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Old 01-06-2011, 04:34 AM   #1
Dgonza9
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Default Heat stick failure... ground question.

I think I'm going to try making an all copper and therefore "waterproof" heatstick. I had the traditional JB weld version with a J bend. I thinned the JB Weld and poured it in to pot the electrical connections. I was heating my sparge water with two heat sticks when one of my GFCI outlets popped. I'm not sure why as I haven't been able to open the heat stick.

I have four 20 amp, switched GFCI outlets in my brewing area and I tried it in each of them. It popped them all. Luckily, I had a third heat stick to finish the brewing with. Nice to know the GFCI was working properly. But it gave me some pause to consider that my keggle is not grounded

I was thinking about putting a ground wire in the skirt of the keggle and then wiring it to my RIMS TUBE grounding connection, but I need to lift and dump the keggle and don't want a wire attached.

How else do people ground the keggle when using heat sticks? Do you just use a spade and unscrew it to move the keggle around for cleaning, etc.? Or is grounding the keggle unnecessary in this case, since the heat stick itself is grounded? I would think it should be grounded, no?

Thanks for the advice.

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Old 01-06-2011, 05:41 AM   #2
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Quote:
Originally Posted by Dgonza9 View Post
I think I'm going to try making an all copper and therefore "waterproof" heatstick. I had the traditional JB weld version with a J bend. I thinned the JB Weld and poured it in to pot the electrical connections. I was heating my sparge water with two heat sticks when one of my GFCI outlets popped. I'm not sure why as I haven't been able to open the heat stick.

I have four 20 amp, switched GFCI outlets in my brewing area and I tried it in each of them. It popped them all. Luckily, I had a third heat stick to finish the brewing with. Nice to know the GFCI was working properly. But it gave me some pause to consider that my keggle is not grounded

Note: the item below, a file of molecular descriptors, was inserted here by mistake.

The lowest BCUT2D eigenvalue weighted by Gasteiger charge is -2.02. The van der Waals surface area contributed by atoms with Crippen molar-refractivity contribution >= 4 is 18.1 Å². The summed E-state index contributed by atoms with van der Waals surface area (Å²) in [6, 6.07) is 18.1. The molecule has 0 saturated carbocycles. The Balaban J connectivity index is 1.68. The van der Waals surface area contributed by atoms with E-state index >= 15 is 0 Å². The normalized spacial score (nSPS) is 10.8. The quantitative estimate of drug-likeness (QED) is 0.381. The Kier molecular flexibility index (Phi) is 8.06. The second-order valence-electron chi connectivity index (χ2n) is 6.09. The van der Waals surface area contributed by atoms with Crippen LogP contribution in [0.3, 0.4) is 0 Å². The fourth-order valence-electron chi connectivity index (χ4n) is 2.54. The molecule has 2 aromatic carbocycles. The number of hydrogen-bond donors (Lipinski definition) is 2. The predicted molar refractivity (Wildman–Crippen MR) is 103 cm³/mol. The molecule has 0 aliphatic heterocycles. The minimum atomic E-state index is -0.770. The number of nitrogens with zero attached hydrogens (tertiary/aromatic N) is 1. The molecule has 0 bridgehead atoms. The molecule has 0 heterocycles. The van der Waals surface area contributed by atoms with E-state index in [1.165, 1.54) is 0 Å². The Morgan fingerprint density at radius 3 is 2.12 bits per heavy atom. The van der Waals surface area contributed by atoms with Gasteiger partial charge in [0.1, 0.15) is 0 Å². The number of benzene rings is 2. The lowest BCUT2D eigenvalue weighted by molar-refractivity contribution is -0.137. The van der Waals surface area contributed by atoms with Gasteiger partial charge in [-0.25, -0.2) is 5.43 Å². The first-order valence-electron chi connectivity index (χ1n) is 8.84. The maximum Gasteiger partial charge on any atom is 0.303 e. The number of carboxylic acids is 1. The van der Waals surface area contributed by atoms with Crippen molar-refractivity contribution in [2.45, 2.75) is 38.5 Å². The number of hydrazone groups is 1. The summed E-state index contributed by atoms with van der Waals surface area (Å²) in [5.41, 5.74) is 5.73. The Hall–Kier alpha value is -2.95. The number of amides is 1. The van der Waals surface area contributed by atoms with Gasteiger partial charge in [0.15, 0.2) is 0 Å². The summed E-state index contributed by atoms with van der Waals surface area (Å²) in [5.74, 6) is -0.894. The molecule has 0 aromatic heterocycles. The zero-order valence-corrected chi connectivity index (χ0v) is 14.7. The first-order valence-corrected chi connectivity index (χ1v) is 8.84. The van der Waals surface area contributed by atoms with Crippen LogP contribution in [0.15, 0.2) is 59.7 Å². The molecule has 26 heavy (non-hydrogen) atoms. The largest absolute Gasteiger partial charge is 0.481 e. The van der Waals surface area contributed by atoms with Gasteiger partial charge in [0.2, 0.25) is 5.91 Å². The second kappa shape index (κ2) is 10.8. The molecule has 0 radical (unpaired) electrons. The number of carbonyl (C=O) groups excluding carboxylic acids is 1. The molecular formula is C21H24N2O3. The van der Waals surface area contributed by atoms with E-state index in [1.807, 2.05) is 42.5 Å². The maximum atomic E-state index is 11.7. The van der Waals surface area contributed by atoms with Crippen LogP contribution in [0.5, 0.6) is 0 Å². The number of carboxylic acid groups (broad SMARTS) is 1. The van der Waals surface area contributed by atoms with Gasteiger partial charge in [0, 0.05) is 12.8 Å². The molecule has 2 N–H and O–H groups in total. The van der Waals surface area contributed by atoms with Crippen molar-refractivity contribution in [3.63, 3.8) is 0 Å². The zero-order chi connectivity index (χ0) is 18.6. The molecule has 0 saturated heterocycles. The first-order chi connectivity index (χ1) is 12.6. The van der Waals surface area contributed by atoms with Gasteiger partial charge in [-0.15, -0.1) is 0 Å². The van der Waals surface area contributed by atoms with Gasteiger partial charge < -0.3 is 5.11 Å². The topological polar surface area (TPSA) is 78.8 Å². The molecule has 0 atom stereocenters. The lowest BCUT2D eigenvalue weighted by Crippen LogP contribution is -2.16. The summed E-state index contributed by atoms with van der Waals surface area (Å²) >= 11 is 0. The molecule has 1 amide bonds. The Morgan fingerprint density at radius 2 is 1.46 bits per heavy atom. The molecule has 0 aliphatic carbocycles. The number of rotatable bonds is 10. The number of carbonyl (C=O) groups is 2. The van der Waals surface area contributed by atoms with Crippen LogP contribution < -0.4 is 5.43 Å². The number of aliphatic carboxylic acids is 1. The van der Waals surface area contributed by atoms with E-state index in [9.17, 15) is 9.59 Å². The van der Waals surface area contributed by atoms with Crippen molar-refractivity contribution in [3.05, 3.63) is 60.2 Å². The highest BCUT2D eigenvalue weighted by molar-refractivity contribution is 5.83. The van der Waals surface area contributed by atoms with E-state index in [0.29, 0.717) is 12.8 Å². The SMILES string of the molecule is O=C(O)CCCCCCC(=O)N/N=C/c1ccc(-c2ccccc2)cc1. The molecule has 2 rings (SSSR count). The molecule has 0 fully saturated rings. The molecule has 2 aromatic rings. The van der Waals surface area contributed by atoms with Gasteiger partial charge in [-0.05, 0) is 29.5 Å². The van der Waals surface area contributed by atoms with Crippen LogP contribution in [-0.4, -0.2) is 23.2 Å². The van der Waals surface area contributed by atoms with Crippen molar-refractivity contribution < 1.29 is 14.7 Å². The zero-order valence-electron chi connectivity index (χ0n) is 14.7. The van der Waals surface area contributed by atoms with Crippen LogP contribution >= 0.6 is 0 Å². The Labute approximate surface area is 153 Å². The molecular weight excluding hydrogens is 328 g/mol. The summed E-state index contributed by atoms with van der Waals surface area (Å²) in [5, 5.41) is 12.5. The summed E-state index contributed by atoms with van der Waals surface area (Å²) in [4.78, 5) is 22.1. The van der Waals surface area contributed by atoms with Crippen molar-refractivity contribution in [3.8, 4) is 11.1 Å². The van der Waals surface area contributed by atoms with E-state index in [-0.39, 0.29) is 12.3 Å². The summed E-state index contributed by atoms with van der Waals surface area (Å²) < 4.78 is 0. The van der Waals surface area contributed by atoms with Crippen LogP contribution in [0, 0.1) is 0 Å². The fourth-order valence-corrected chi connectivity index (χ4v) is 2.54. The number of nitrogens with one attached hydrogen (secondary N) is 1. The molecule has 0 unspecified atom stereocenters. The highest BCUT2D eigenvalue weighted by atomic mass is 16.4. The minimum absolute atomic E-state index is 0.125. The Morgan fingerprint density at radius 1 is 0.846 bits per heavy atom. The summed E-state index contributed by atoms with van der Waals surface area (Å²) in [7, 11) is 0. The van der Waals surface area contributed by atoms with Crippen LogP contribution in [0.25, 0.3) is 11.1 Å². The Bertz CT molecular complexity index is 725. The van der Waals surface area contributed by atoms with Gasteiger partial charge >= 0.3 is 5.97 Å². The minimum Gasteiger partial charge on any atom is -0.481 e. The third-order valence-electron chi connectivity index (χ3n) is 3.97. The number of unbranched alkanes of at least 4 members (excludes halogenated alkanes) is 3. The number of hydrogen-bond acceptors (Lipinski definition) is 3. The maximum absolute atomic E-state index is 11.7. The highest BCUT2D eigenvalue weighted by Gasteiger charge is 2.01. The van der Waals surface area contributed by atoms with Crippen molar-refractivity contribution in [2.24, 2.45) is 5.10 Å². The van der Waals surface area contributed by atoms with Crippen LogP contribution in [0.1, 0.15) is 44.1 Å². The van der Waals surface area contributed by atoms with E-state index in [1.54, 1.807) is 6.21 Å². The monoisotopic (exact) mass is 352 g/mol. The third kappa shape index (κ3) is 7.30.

I was thinking about putting a ground wire in the skirt of the keggle and then wiring it to my RIMS TUBE grounding connection, but I need to lift and dump the keggle and don't want a wire attached.

How else do people ground the keggle when using heat sticks? Do you just use a spade and unscrew it to move the keggle around for cleaning, etc.? Or is grounding the keggle unnecessary in this case, since the heat stick itself is grounded? I would think it should be grounded, no?

Thanks for the advice.

The keggle should be grounded as long as the heat stick is on the bottom of the keggle. As long as the keggle and the metal of the heatstick are touching any current should pass into the ground wire if you built it correctly. Did you connect the ground wire to the side of the chrome drain tube?
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Old 01-06-2011, 05:55 AM   #3
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Just to confirm, you're saying that if the heat stick is properly grounded, the keggle is also properly grounded so long as the metal from the stick is touching the metal from the keggle?

I did indeed connect the ground wire to the side of the chrome tube and then cover it with epoxy.

That alleviates my fear. I know this can be dangerous so I'd like to be sure things are properly grounded, GFCI is working, and I try not to touch anything without turning off the switch to the gfci boxes.

Thank you for explaining that. Quite a few posts seem to suggest that the keggle itself isn't grounded with a heat stick, especially if the ground wire is mounted near or below the liquid level. It sometimes is in my heat sticks as I'm now doing 10 gallon batches. Does being below the liquid level change things?

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Old 01-06-2011, 08:58 AM   #4
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The easiest way to test if your keggle is grounded with the heatstick in it is to use your multimeter to measure the resistance between the ground prong on the plug for your heatstick and any point on your keggle. You should get some very small value. If it does not change from where it was before the probes were in contact with these points then your keggle is not grounded and it's time to alter your design. Of course, for this to be a valid measurement you should fill your keggle with water.

Edit: Don't do this with the heat stick plugged in (I know that's an obvious one, but wanted to make sure...).

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Old 01-07-2011, 12:03 AM   #5
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Quote:
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Just to confirm, you're saying that if the heat stick is properly grounded, the keggle is also properly grounded so long as the metal from the stick is touching the metal from the keggle?
Yes.

Do you have a multimeter to test it out? That's the sure fire way to tell.
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